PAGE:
It turns out our mothers were right about the importance of hanging out with the right people. A University of Georgia study has revealed that self-control – and the lack of it– is contagious.
Researchers found that watching or even thinking about someone with good self-control makes others more likely exert discipline. They found the opposite holds, too, so that people with bad self-control influence others negatively. The effect is so powerful, in fact, that seeing the name of someone with good or bad self-control flashing on a screen for just 10 milliseconds changed the behavior of volunteers.
There were a number of studies over several years. In one, volunteers watched others exert self-control by choosing a carrot from a plate in front of them instead of a cookie from a nearby plate, while others watched people eat the cookies instead of the carrots. The volunteers had no interaction with the tasters, yet their performance was altered on a later test depending on who they were randomly assigned to watch.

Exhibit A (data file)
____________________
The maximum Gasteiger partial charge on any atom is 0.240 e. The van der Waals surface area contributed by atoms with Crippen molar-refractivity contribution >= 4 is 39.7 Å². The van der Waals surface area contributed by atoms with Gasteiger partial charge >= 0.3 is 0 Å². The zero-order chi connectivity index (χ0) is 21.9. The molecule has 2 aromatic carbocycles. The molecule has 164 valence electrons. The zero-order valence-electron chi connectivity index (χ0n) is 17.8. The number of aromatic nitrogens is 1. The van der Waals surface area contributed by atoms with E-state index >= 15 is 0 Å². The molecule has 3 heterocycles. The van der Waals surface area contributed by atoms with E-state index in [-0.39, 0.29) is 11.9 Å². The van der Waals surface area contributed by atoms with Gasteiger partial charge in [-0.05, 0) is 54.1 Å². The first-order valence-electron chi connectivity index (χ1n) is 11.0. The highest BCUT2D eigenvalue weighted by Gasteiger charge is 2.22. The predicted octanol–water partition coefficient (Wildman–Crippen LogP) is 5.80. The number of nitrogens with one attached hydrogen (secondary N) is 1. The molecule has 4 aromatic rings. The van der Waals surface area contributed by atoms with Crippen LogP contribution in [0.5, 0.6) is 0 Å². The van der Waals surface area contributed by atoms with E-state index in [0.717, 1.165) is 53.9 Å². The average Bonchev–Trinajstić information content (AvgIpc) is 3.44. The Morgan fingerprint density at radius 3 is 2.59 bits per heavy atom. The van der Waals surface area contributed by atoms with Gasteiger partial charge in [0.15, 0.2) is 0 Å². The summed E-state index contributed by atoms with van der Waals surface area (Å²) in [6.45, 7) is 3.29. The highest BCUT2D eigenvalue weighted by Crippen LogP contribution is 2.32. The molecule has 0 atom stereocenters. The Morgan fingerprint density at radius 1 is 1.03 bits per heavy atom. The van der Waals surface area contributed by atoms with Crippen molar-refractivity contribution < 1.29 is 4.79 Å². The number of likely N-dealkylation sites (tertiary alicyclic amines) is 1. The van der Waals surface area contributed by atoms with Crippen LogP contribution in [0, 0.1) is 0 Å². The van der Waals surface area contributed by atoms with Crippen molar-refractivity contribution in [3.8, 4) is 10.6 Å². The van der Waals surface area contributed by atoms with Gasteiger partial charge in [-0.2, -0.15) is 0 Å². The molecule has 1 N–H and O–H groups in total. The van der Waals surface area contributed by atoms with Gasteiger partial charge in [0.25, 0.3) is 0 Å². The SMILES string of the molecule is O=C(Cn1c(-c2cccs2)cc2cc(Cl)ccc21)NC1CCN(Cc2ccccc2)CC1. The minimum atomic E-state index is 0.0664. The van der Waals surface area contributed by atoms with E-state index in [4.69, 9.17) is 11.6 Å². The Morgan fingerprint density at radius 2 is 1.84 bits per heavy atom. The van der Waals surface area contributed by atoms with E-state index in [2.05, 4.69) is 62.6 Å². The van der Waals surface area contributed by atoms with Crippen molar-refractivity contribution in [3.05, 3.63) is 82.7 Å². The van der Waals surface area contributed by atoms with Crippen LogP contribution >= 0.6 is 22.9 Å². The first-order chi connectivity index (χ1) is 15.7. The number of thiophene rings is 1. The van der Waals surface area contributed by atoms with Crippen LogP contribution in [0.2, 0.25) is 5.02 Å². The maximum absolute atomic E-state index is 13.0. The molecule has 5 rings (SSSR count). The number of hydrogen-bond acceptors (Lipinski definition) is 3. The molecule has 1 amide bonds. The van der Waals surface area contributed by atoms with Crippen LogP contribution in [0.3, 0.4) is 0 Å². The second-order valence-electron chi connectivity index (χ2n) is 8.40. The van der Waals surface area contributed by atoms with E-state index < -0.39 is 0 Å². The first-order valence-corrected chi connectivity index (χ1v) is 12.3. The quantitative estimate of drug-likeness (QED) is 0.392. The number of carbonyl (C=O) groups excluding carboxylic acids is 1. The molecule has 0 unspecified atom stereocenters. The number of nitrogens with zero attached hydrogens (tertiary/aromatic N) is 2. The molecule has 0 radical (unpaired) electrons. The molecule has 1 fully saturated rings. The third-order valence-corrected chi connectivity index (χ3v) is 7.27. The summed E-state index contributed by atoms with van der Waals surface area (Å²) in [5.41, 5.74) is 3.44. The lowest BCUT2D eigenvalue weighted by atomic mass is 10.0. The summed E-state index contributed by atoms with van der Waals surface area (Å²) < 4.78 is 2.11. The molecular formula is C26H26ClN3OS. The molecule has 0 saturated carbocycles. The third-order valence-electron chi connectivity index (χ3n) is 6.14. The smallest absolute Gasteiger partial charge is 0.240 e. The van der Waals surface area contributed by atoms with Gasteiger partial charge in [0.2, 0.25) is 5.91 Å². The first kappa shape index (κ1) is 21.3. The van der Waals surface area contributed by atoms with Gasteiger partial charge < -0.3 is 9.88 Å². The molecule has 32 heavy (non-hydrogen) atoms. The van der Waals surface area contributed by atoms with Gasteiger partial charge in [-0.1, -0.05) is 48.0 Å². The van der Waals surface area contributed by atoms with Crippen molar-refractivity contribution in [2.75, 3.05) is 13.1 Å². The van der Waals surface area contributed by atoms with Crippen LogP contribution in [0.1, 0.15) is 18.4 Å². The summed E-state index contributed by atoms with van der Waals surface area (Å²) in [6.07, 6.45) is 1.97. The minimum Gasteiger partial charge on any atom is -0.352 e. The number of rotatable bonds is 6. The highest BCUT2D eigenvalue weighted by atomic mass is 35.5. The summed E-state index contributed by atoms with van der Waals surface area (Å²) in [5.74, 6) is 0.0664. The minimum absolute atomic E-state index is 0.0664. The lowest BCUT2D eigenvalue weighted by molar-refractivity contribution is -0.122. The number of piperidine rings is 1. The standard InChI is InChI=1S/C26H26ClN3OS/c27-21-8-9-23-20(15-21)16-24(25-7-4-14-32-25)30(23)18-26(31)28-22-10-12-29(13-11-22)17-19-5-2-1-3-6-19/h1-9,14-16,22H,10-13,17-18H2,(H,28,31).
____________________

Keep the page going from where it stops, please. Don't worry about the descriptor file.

We know that people tend to mimic the behavior of those around them, and problems like smoking, drug use and obesity tend to spread through social networks. But this study is the first to show that self-control is also contagious. The bottom line: picking social influences that are positive can improve your self-control.